Hashid Al-Shaabi: Controversial Force on Iraq's Front Lines
A vital force that helped defeat the Islamic State group or a dangerous tool of Iran?
Fighters from Iraq's Hashid al-Shaabi have been a controversial irregular element battling on the country's front lines.
The organisation formalized in 2014 after the country's most revered Shiite cleric, Grand Ayatollah Ali al-Sistani, urged citizens to take up arms against IS jihadists who had swept aside government forces and seized much of northern Iraq.
Bringing together a dizzying array of paramilitary groups under the command of Iraq's prime minister, the Hashid played a key role in battles against IS.
However, the Shiite-dominated alliance remains deeply divisive and has been accused of a string of severe human rights abuses across the country.
Following Prime Minister Haider al-Abadi's declaration of victory on Saturday in the country's three-year war against IS, how his government deals with the Hashid fighters is a major issue.
Martyrs or puppets?
Known in English as the Popular Mobilization Units (PMUs), the various forces within the Hashid can field between 60,000 and 140,000 fighters.
Following Sistani’s fatwa, Iraq's parliament determined the PMU’s are a state force operating within the country's constitution.
While it includes some Christian, Ezidi and Sunni Muslim forces, the umbrella group is dominated by powerful Shiite militias such as Kataeb Hezbollah, Asaib Ahl al-Haq and the Badr organisation.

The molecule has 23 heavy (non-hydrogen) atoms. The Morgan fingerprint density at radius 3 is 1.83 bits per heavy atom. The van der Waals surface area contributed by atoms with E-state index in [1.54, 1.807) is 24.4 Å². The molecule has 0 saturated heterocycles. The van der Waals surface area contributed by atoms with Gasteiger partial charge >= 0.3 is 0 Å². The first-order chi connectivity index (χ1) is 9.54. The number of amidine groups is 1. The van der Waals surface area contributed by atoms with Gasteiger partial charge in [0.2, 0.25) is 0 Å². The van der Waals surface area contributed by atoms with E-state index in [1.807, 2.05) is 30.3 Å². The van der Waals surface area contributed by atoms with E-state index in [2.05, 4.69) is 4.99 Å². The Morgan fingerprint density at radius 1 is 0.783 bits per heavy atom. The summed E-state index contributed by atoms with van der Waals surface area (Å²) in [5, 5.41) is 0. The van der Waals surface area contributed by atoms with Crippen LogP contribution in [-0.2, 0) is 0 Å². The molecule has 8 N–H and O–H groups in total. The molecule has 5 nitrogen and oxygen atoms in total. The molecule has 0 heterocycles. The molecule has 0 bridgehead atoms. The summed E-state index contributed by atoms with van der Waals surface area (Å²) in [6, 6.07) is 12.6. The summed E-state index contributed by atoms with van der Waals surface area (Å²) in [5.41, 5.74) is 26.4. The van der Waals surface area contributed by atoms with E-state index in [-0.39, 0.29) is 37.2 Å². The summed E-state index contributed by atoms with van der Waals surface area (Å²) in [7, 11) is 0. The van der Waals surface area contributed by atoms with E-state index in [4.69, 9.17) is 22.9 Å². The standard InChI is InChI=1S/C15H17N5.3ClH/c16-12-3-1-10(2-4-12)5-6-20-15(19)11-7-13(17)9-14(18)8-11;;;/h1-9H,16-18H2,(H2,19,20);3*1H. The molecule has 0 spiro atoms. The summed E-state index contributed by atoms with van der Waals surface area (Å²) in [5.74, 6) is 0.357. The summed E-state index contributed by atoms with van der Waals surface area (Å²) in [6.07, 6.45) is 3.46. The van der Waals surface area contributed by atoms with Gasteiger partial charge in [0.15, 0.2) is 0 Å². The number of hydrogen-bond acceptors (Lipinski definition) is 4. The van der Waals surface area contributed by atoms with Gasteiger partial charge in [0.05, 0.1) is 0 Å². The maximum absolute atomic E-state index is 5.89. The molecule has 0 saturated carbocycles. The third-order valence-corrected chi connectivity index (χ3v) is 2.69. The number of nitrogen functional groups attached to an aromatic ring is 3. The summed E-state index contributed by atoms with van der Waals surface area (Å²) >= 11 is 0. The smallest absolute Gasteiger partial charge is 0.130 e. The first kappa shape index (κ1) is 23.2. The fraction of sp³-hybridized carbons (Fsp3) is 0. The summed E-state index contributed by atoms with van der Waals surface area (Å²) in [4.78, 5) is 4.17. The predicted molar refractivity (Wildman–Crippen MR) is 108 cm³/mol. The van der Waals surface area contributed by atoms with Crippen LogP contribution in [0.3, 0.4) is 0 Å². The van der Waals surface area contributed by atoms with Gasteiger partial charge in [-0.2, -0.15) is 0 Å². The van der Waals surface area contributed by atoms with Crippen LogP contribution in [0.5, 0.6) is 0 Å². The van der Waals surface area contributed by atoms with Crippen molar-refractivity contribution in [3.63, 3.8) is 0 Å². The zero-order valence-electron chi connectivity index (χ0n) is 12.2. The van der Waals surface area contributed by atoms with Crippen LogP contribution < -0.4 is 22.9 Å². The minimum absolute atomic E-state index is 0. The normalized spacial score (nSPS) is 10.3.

"To many, these martyrs have given up their lives in defense of their country," the Carnegie Middle East Center said in an April report.
But "to many critics, the (Hashid) symbolizes Iranian and Shiite efforts to exercise supremacy over Iraq."
It said that while the group is riven with internal rivalries, leaders have regularly met with Qassem Suleimani, the powerful commander of Iran's elite Revolutionary Guards' foreign operations division.
That connection was made public in July, when the Hashid's number two Abu Mahdi al-Mohandis appeared on Iranian TV speaking Farsi and pledging allegiance to Suleimani.
'Part of the problem'
As the Hashid battled across Iraq to seize territory from IS, they were frequently accused of carrying out destruction of Sunni homes and towns, brutal abuses, rape and theft.
Residents of Sunni-dominated towns that had fallen under jihadist control often feared their arrival. Many said they feared them more than ISIS.
As US-backed Iraqi forces regrouped and strengthened after their catastrophic collapse in the face of ISIS in 2014, the Hashid were increasingly sidelined.
They were kept away from the grueling battle for ISIS bastion Mosul and focused instead on the smaller town of Tal Afar.
As the fight to oust ISIS from territories it seized in 2014 drew to a close, the group's initial purpose appeared to be in question.
"The (Hashid) is now as much part of the problem as part of the solution," Carnegie wrote.
"Many who perceived the (Hashid) to be a security asset and a savior in the struggle against (ISIS) in 2014, when the Iraqi army was in shambles, now view it as more of a liability and a menace."
Calls have been growing from the West for the Hashid to disband, with French President Emmanuel Macron recently calling for "a gradual demilitarization" of the group and for all militias in Iraq to be "dismantled.”
That sparked allegations of interference from senior Iraqi officials, including Vice President Nuri al-Maliki a long standing supporter of Hashid, who said no other country could "impose its will on the Iraqi government.”
Instead, AFP reports, many Hashid military commanders are leaving the leadership of their forces and throwing their hats into the coming Iraqi elections.